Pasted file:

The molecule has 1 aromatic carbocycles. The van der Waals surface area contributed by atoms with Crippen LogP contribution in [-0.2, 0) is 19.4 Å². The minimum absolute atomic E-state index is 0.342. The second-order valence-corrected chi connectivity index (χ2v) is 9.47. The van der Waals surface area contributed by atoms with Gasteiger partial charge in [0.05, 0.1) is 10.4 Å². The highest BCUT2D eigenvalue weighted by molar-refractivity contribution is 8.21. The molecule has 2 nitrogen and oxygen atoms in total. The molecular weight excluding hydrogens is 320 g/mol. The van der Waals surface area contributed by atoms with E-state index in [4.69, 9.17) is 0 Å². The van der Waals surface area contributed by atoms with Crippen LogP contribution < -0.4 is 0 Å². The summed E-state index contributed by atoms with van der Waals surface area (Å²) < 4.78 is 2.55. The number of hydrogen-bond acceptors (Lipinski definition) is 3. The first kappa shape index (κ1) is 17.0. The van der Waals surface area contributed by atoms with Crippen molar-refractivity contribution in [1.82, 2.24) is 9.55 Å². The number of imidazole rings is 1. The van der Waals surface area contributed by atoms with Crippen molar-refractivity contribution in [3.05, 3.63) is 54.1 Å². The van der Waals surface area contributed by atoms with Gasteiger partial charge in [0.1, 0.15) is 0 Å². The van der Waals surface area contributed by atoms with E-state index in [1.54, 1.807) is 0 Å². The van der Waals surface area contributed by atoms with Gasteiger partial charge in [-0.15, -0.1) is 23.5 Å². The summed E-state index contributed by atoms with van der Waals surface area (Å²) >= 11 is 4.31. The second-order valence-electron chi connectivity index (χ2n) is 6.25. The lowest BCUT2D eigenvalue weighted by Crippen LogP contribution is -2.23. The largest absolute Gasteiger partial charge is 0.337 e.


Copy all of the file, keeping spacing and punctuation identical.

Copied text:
The molecule has 1 aromatic carbocycles. The van der Waals surface area contributed by atoms with Crippen LogP contribution in [-0.2, 0) is 19.4 Å². The minimum absolute atomic E-state index is 0.342. The second-order valence-corrected chi connectivity index (χ2v) is 9.47. The van der Waals surface area contributed by atoms with Gasteiger partial charge in [0.05, 0.1) is 10.4 Å². The highest BCUT2D eigenvalue weighted by molar-refractivity contribution is 8.21. The molecule has 2 nitrogen and oxygen atoms in total. The molecular weight excluding hydrogens is 320 g/mol. The van der Waals surface area contributed by atoms with E-state index in [4.69, 9.17) is 0 Å². The van der Waals surface area contributed by atoms with Crippen LogP contribution < -0.4 is 0 Å². The summed E-state index contributed by atoms with van der Waals surface area (Å²) < 4.78 is 2.55. The number of hydrogen-bond acceptors (Lipinski definition) is 3. The first kappa shape index (κ1) is 17.0. The van der Waals surface area contributed by atoms with Crippen molar-refractivity contribution in [1.82, 2.24) is 9.55 Å². The number of imidazole rings is 1. The van der Waals surface area contributed by atoms with Crippen molar-refractivity contribution in [3.05, 3.63) is 54.1 Å². The van der Waals surface area contributed by atoms with Gasteiger partial charge in [0.1, 0.15) is 0 Å². The van der Waals surface area contributed by atoms with E-state index in [1.54, 1.807) is 0 Å². The van der Waals surface area contributed by atoms with Gasteiger partial charge in [-0.15, -0.1) is 23.5 Å². The summed E-state index contributed by atoms with van der Waals surface area (Å²) >= 11 is 4.31. The second-order valence-electron chi connectivity index (χ2n) is 6.25. The lowest BCUT2D eigenvalue weighted by Crippen LogP contribution is -2.23. The largest absolute Gasteiger partial charge is 0.337 e.